When you are living in a city of more for less, as in more $$ for less sq. footage, you have to make every inch count. inspired by the tiny house shows on HGTV, I thought to myself “If people can make 250 sq. ft. work for day in day out living, I could make an 8×7 ft. den into a functioning nursery”. So, with that in mind, I set off to make our tiny space into something special for our new tiny human.
With a space so small, or ‘condo-sized’ as I like to call it, I set my focus on keeping the nursery light + bright and ensured that each piece placed in it warranted the real-estate. As my budget was limited, I worked to use as many existing furnishings as I could and walked the line balancing the high with the low ticketed items. Since I had several people asking to see how the space turned out, I decided to share the final outcome. Enjoy!
After clearing out what use to be an office/guest room/closet, selling off the furniture that once sat inside/outside of it, and painting the walls a fresh coat of white the room already began to look larger. Though aesthetically the tiny started to feel not-so-tiny, physically several facts remained:
 There was no way a rocking chair would fit in the room – I searched high and low and found the perfect chair that could simultaneously sit right outside the nursery doors and comfortably fit in with our living room furniture. To top it all off, it was a great price! It’s nothing fancy, but this Structube rocker did the trick.
 This den has no windows – To bring extra natural light into the room I placed the crib across the double doors and atop it I hung a large round mirror that directly reflects the window in the living room. Finding a lightweight mirror was not easy, luckily I came across this one from Ikea.
 An average ‘small’ sized area rug’s dimensions are larger than the room -Every rug I liked was either too large or more money than I wanted to spend. So, I literally took matters into my own hands and hand-crotchetted a little area rug. I plan to continue the search for the perfect floor covering but, until then this DIY-ed piece adds the texture I was looking for and it only cost me [about] 2hrs of my time and the price of yarn!
 Normal cribs are huge! – After some convincing and a ton of questioning from Mike, I finally agreed to entertain the idea of a mini crib. It all turned out for the best as without it, Atlas’ nursery would have ended up ALL crib.
Note: Mini crib sheets weren’t the easiest to find [well ones that I wanted] and are only now slowly starting to pop up as options in nursery bedding. I stumbled upon ours on an American made-to-order crib bedding website, Carousel Designs, that offers a ton of colour and pattern options for all crib sizes. I was so excited to find sheets that weren’t solids or in patterns that I didn’t want. The only downside was the cost of shipping but well worth it to get exactly what I wanted.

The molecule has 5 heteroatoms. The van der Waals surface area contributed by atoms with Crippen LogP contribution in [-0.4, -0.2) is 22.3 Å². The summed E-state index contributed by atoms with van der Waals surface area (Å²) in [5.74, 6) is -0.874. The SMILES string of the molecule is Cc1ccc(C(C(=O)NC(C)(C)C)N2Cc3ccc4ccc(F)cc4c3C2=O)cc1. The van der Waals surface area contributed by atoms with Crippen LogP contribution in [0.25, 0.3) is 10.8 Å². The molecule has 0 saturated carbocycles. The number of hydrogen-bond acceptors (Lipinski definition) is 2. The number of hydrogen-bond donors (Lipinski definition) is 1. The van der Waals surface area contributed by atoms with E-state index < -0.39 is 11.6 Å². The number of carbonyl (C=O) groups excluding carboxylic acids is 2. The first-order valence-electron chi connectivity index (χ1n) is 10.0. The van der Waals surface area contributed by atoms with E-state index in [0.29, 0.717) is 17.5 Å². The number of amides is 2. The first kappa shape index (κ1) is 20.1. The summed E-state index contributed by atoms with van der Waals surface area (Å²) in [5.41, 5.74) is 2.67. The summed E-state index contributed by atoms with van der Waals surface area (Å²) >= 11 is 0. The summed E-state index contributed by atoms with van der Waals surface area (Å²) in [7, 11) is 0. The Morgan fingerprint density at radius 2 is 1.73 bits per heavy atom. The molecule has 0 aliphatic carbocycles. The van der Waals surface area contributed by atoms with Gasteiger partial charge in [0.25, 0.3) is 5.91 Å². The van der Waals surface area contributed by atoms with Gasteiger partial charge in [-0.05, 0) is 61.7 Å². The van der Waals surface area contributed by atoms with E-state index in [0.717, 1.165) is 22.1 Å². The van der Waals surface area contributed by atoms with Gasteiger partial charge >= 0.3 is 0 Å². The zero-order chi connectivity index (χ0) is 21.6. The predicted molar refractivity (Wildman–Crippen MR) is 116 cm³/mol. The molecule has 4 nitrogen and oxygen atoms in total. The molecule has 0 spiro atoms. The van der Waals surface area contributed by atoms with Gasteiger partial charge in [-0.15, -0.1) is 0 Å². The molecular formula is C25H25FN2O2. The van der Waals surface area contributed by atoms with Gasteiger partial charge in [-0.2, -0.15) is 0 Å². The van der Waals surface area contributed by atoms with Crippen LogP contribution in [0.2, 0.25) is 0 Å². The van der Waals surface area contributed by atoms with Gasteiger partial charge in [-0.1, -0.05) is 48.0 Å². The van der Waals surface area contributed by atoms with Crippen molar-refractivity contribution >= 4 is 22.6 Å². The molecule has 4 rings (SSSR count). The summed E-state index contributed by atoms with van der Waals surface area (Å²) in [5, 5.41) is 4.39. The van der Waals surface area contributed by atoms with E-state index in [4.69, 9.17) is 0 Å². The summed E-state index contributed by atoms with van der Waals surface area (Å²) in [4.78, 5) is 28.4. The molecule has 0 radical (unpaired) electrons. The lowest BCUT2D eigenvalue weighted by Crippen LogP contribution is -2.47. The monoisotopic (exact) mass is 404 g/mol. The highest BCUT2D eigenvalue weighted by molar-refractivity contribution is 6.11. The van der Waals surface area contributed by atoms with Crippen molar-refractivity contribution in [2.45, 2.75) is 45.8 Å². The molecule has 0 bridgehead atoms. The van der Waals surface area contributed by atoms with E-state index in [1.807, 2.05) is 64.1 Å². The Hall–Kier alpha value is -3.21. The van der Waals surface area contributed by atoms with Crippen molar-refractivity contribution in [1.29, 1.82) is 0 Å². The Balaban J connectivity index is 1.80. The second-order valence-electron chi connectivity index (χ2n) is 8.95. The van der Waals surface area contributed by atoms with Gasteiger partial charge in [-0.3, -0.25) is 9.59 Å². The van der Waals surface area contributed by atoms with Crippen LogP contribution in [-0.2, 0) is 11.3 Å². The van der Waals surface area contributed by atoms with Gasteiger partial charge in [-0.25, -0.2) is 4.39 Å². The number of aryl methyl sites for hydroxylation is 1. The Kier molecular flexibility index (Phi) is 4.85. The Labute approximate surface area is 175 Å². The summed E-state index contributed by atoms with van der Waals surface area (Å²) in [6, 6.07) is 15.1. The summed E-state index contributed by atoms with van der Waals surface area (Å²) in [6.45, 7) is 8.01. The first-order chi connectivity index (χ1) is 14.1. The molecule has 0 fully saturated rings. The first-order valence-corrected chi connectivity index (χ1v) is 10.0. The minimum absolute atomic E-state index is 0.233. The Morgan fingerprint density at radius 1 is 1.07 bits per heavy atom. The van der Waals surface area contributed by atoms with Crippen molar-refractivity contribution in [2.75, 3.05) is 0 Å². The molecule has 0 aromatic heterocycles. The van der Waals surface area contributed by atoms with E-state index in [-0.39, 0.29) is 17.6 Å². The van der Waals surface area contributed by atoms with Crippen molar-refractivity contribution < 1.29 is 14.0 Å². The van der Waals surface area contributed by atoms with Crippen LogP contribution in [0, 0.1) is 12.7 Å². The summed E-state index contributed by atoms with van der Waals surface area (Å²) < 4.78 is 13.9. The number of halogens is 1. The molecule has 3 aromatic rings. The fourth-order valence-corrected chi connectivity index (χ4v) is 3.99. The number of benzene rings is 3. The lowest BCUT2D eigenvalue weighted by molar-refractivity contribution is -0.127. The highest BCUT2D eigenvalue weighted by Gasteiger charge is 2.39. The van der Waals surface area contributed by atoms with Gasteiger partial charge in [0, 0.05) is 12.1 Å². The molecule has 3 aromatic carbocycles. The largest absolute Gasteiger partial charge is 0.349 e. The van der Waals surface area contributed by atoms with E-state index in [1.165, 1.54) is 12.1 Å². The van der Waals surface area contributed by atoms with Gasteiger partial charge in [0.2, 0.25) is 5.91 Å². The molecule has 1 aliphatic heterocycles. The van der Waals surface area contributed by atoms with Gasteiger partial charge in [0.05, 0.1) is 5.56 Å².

And now for the extras….
I stuck with white for both the large furniture pieces [crib + matching dresser] and added pops of colour through decor.
One of my favourite details were the dresser knobs from CB2. I actually purchased the set before I even had the dresser. The little balls of amber were too cute to pass up and, they were on sale!
With no natural light in the room, introducing a plant to the space left me with limited options. I had an existing snake plant that I was planning on using but then came across this whimsical fellow at a plant shop during my planter search. This strafish plant is a member of the snake family and characteristic to this family are its capabilities to survive in low light and its natural ability to purify the air; a winning combo for our nursery! To add to the whimsy, the starfish was potted in a simple yet fun planter by NYC design duo Chen and Kai.
Aside from the crib, the 2nd main furniture piece in the room is the crib’s matching dresser/change table. With 4 weeks in the NICU we became accustom to a highly functioning change station. So in this instance, though I focused on function I couldn’t help but add some fun and fashion. The highly functional pieces were our wipeable change pad, quick access diaper utility cart, and easy dump hamper. However, note the fashion with the soap pump bottles turned sani/lotion bottles, croc textured vase, and scroll legged hamper stand.
Still aboard the function train, above the change table, I used art ledges to showcase colour and display art, books, flowers, and objects of interest [including the adorable little octopus from Atlas’ NICU stay]. The main piece of art on display is a photo by Jeff Mindell of donkeys in Santorini. I thought it fitting as both Atlas and Theodore are Greek names and I loved that the Mati [evil eye] talisman adorning the donkey is watching over the nursery.
To add a final touch of personalization, I hung Atlas’ initials in neon light-up letter blocks beside his closet and found some fun over-the-door hooks to hang and display his very first chef coat.
Dare I say it, this small space was just as challenging to furnish as a large room. I really had to pick, chose, and edit edit edit. However, I am thrilled with how it all turned out and I hope that Atlas loves and appreciates all the details that went into it.
S O U R C E G U I D E
Furniture + Large Decor: crib + dresser –Babyletto | side table -older piece from Ikea | owl stools – older piece from Urban Barn | rocker – Structube | Mongolian foot stool – West Elm | floor lamp -Urban Barn | mirror + utility cart + art shelves -Ikea | blanket ladder + over the door hooks -Umbra
Small Decor: woven baskets + pump bottles + hamper platform + gold balloon dog -Home Sense | plant + planter –Dynasty | globe + stuffed tiger and ring master -Anthropologie | cylinder vase + dresser knobs -CB2 | framed photo print –Society 6 | neon letters – Indigo